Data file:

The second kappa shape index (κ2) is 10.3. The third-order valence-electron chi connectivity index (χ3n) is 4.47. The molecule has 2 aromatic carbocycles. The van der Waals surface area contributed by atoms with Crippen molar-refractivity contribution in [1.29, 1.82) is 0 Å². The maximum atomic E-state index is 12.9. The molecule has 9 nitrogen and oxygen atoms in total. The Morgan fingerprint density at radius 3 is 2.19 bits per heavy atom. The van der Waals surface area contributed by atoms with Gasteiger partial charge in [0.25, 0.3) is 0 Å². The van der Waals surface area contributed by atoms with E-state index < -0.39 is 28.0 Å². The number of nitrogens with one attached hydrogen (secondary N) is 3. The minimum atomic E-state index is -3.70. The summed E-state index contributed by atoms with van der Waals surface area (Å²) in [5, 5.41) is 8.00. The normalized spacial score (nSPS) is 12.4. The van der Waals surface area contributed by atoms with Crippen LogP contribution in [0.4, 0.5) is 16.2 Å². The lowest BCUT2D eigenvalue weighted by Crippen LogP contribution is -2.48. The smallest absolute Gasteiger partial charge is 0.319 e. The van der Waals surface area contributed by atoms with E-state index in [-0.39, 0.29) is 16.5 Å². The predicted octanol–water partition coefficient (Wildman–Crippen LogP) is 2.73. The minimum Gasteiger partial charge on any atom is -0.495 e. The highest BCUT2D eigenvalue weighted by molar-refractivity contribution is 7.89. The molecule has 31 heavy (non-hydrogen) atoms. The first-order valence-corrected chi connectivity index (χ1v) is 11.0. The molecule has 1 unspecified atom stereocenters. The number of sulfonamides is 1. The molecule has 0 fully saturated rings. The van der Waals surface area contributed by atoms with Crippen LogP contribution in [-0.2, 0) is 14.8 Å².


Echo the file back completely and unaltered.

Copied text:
The second kappa shape index (κ2) is 10.3. The third-order valence-electron chi connectivity index (χ3n) is 4.47. The molecule has 2 aromatic carbocycles. The van der Waals surface area contributed by atoms with Crippen molar-refractivity contribution in [1.29, 1.82) is 0 Å². The maximum atomic E-state index is 12.9. The molecule has 9 nitrogen and oxygen atoms in total. The Morgan fingerprint density at radius 3 is 2.19 bits per heavy atom. The van der Waals surface area contributed by atoms with Gasteiger partial charge in [0.25, 0.3) is 0 Å². The van der Waals surface area contributed by atoms with E-state index < -0.39 is 28.0 Å². The number of nitrogens with one attached hydrogen (secondary N) is 3. The minimum atomic E-state index is -3.70. The summed E-state index contributed by atoms with van der Waals surface area (Å²) in [5, 5.41) is 8.00. The normalized spacial score (nSPS) is 12.4. The van der Waals surface area contributed by atoms with Crippen LogP contribution in [0.4, 0.5) is 16.2 Å². The lowest BCUT2D eigenvalue weighted by Crippen LogP contribution is -2.48. The smallest absolute Gasteiger partial charge is 0.319 e. The van der Waals surface area contributed by atoms with E-state index in [-0.39, 0.29) is 16.5 Å². The predicted octanol–water partition coefficient (Wildman–Crippen LogP) is 2.73. The minimum Gasteiger partial charge on any atom is -0.495 e. The highest BCUT2D eigenvalue weighted by molar-refractivity contribution is 7.89. The molecule has 31 heavy (non-hydrogen) atoms. The first-order valence-corrected chi connectivity index (χ1v) is 11.0. The molecule has 1 unspecified atom stereocenters. The number of sulfonamides is 1. The molecule has 0 fully saturated rings. The van der Waals surface area contributed by atoms with Crippen LogP contribution in [-0.2, 0) is 14.8 Å².